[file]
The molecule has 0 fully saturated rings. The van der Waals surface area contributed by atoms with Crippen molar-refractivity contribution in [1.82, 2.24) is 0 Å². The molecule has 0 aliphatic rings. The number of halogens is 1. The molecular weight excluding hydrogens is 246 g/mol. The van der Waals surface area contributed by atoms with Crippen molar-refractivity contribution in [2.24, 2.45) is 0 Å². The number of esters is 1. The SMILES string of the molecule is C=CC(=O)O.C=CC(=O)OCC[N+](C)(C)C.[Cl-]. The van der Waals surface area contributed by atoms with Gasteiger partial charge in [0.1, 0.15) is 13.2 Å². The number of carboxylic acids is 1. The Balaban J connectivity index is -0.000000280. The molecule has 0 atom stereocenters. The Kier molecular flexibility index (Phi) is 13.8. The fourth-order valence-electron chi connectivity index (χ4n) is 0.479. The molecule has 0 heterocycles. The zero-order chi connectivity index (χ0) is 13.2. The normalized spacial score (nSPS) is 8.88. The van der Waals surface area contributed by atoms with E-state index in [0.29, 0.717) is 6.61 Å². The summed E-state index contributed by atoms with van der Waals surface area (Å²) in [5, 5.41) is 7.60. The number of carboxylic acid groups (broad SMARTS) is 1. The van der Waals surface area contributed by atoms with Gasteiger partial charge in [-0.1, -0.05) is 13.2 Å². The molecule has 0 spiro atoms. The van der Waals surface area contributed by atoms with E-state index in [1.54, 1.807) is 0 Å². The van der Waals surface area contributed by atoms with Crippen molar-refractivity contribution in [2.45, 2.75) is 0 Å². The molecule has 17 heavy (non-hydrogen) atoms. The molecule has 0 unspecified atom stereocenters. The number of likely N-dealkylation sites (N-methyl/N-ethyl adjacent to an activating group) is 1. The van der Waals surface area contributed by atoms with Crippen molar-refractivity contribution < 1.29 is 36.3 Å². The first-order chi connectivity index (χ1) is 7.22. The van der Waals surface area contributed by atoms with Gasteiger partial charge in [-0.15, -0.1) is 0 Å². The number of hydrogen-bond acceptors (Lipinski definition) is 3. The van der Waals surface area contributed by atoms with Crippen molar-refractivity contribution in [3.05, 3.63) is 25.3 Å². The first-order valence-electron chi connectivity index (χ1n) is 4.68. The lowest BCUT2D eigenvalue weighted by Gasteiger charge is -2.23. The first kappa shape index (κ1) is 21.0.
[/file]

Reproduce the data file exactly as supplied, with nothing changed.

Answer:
The molecule has 0 fully saturated rings. The van der Waals surface area contributed by atoms with Crippen molar-refractivity contribution in [1.82, 2.24) is 0 Å². The molecule has 0 aliphatic rings. The number of halogens is 1. The molecular weight excluding hydrogens is 246 g/mol. The van der Waals surface area contributed by atoms with Crippen molar-refractivity contribution in [2.24, 2.45) is 0 Å². The number of esters is 1. The SMILES string of the molecule is C=CC(=O)O.C=CC(=O)OCC[N+](C)(C)C.[Cl-]. The van der Waals surface area contributed by atoms with Gasteiger partial charge in [0.1, 0.15) is 13.2 Å². The number of carboxylic acids is 1. The Balaban J connectivity index is -0.000000280. The molecule has 0 atom stereocenters. The Kier molecular flexibility index (Phi) is 13.8. The fourth-order valence-electron chi connectivity index (χ4n) is 0.479. The molecule has 0 heterocycles. The zero-order chi connectivity index (χ0) is 13.2. The normalized spacial score (nSPS) is 8.88. The van der Waals surface area contributed by atoms with E-state index in [0.29, 0.717) is 6.61 Å². The summed E-state index contributed by atoms with van der Waals surface area (Å²) in [5, 5.41) is 7.60. The number of carboxylic acid groups (broad SMARTS) is 1. The van der Waals surface area contributed by atoms with Gasteiger partial charge in [-0.1, -0.05) is 13.2 Å². The molecule has 0 spiro atoms. The van der Waals surface area contributed by atoms with E-state index in [1.54, 1.807) is 0 Å². The van der Waals surface area contributed by atoms with Crippen molar-refractivity contribution in [2.45, 2.75) is 0 Å². The molecule has 17 heavy (non-hydrogen) atoms. The molecule has 0 unspecified atom stereocenters. The number of likely N-dealkylation sites (N-methyl/N-ethyl adjacent to an activating group) is 1. The van der Waals surface area contributed by atoms with Crippen molar-refractivity contribution < 1.29 is 36.3 Å². The first-order chi connectivity index (χ1) is 7.22. The van der Waals surface area contributed by atoms with Gasteiger partial charge in [-0.15, -0.1) is 0 Å². The number of hydrogen-bond acceptors (Lipinski definition) is 3. The van der Waals surface area contributed by atoms with Crippen molar-refractivity contribution in [3.05, 3.63) is 25.3 Å². The first-order valence-electron chi connectivity index (χ1n) is 4.68. The lowest BCUT2D eigenvalue weighted by Gasteiger charge is -2.23. The first kappa shape index (κ1) is 21.0.